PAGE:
Recently in the political science blogosphere there's been a venting on some of the enduring "zombie" myths. Despite the good work of several political scientists outreach towards journalists, and a warm reception to that outreach by many reporters, some of these myths just tend to stick around, the self-hair pulling and head bashing of the academy notwithstanding. Though I missed the tweet that started the avalanche over at Jon Bernstein's blog, and thus missed my chance to weigh in, I'll take the opportunity to throw out a few of my pet peeves in the coverage and perception of the invisible primary.
1. Money ≠ Success. Political scientists have known this for years. While I'm still not sure about money buying happiness (I'll volunteer to be in the experimental group on that test), we political scientists are quite certain that it cannot buy elections. Granted, much of what we know about money and electoral success comes from general elections, which are far more predictable than primary elections making campaigning and spending less important. Still, presidential primaries are national events, requiring a solid network of volunteers in state after state to be viable. While money can certainly buy some resources necessary for nation-wide network building, it still requires help that cannot be purchased. Support from office holders in the form of endorsements is key. Throw in the fact that it's these office holders that are actively seeking out good candidates in the invisible primary, we're left in a position where, last I checked, these aren't on the auction block.
2. Self-financed candidates are toast. I mean carbonized, burnt to a crisp toast. These folks are usually self-financed for a reason, they just don't have the networks necessary to win over party activists and their financial constituents. Even when they get a degree of funds from other donors, their lack of political experience and allies just leaves them at a systematic disadvantage. While this is something of an apples/oranges comparison, contrast the 2002 gubernatorial campaign of Mitt Romney with the 2010 campaigns of Carly Fiorina and Meg Whiman. Romney, who at that point had only an election loss or two as the sum total of his political career, was actively recruited invisible primary style by a handful of Massachusetts Republican activists. While the organizational ranks of Bay State Republicans is admittedly scant relative to the Democrats, they had a successful string of Republican gubernatorial runs. However, they were dissatisfied with the prospect of incumbent Jane Swift (who assumed office as a result of Paul Cellucci resigning to become ambassador to the Great White North) running in her own right, and unceremoniously dumped her for Romney. Fiorina and Whitman were classic cases of self-financed candidates that hit a ceiling, pushing the bounds of what money can buy you politically. At the state level it may in fact get you a nomination, but it won't get you too far when running for your party's nomination for the presidency. Just ask President Forbes.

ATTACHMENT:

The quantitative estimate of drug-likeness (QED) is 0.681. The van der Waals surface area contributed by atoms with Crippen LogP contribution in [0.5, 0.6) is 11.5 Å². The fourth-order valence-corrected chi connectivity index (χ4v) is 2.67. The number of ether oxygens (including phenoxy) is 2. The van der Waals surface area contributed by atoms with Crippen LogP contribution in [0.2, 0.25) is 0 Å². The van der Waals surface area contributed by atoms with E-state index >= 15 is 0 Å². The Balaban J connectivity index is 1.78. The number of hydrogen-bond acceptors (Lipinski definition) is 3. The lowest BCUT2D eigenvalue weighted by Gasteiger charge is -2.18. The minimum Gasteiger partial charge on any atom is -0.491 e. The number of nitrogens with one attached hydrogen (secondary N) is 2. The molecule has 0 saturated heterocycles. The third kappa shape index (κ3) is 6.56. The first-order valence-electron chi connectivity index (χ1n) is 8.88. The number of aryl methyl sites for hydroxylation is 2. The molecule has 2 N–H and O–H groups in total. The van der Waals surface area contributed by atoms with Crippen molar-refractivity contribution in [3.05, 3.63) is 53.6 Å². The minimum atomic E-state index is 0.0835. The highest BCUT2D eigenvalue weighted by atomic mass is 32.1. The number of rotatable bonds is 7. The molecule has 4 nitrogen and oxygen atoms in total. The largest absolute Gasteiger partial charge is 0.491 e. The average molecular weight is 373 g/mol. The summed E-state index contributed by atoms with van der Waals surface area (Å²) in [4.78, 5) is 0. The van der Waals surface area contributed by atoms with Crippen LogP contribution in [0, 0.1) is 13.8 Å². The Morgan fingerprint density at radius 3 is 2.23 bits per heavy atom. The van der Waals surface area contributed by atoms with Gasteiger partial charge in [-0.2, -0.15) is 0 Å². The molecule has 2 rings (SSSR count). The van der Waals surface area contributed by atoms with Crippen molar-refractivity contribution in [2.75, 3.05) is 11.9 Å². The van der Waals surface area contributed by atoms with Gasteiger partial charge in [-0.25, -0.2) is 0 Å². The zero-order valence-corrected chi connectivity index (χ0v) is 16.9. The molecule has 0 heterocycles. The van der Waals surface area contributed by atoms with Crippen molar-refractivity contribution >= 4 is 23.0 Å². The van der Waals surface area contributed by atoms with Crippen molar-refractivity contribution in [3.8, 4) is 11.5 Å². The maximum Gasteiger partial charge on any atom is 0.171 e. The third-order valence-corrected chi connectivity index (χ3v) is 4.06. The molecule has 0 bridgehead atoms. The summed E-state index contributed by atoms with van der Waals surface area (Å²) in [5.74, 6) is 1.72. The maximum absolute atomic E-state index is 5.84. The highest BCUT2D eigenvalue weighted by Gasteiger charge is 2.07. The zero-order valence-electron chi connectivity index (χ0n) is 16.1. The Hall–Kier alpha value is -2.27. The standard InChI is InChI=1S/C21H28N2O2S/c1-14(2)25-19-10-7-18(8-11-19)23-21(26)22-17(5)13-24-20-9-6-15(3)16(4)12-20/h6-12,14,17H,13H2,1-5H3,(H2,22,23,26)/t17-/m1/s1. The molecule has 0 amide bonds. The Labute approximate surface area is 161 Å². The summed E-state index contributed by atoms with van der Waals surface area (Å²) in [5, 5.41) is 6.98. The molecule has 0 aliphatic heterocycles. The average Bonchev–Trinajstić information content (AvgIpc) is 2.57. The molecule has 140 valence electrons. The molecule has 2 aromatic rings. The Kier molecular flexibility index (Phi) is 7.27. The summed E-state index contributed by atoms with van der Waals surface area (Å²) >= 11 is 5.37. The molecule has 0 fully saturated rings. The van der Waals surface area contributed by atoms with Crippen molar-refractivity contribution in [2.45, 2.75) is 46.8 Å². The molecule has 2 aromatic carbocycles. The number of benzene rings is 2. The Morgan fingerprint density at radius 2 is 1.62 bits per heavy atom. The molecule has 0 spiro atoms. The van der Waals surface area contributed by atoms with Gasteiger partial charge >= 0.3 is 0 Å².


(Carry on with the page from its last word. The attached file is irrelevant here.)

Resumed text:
3. Super-PACs and sugar daddies ain't everything either. While it's clear that super PACs are changing the dynamics of campaign funding, and they've yet to come into their own in terms of strategies and effectiveness, they're still an improper measurement of success in the invisible primary. Again, the invisible primary is an elite driven affair. Gregory Koger is spot on in his assessment that mega-donors a type of elite whose power is becoming more important at the expense of traditional party players through the ability to buoy poor candidates like Gingrich that would have been weeded out earlier in the process a few cycles ago. But at least for now, their donations are hardly determinative. And as his MoF colleague Richard Skinner points out, there's bound to be counter spending of super PACs and sugar daddies who are more party oriented to match the more candidate centered sugar daddies supporting the fringier personalities.
4. Ignore the polls. Political scientists as a class have been saying this for as long as polls have been taken at this stage of the election. As the invisible primary is largely, well, invisible, preferences of voters in the early stages have little predictive power at this stage. All the things that invisible primary success can bring a candidate (endorsements, party activist/network support, greater news coverage) aren't going to be apparent to the average voter until a few months ahead of Iowa, so there's no use asking them about their preferences that far out. Couple this with the fact that we have a ridiculously crowded Republican field at this moment, you're just not going to get much utility from asking voters their preferences right now. While they are readily available to busy journalists rushing to make a deadline (as opposed to where the real invisible primary action is), it's sour low-hanging fruit.
5. Especially those damned straw polls. Republican nominees Gramm, Bachmann, Robertson, Bauer, and Paul can tell you how prescient these things are, whether they're of CPAC or Iowa flavors. The events that surround them also tend to be terrible indicators of invisible primary success, since the crowds at these events are hardly representative of all the key invisible primary players. While they can be fun to watch, or indeed soul sucking experiences where we lose degrees of faith in democracy itself, they're not going to give you any real sense of who's going to come out on top in the nomination.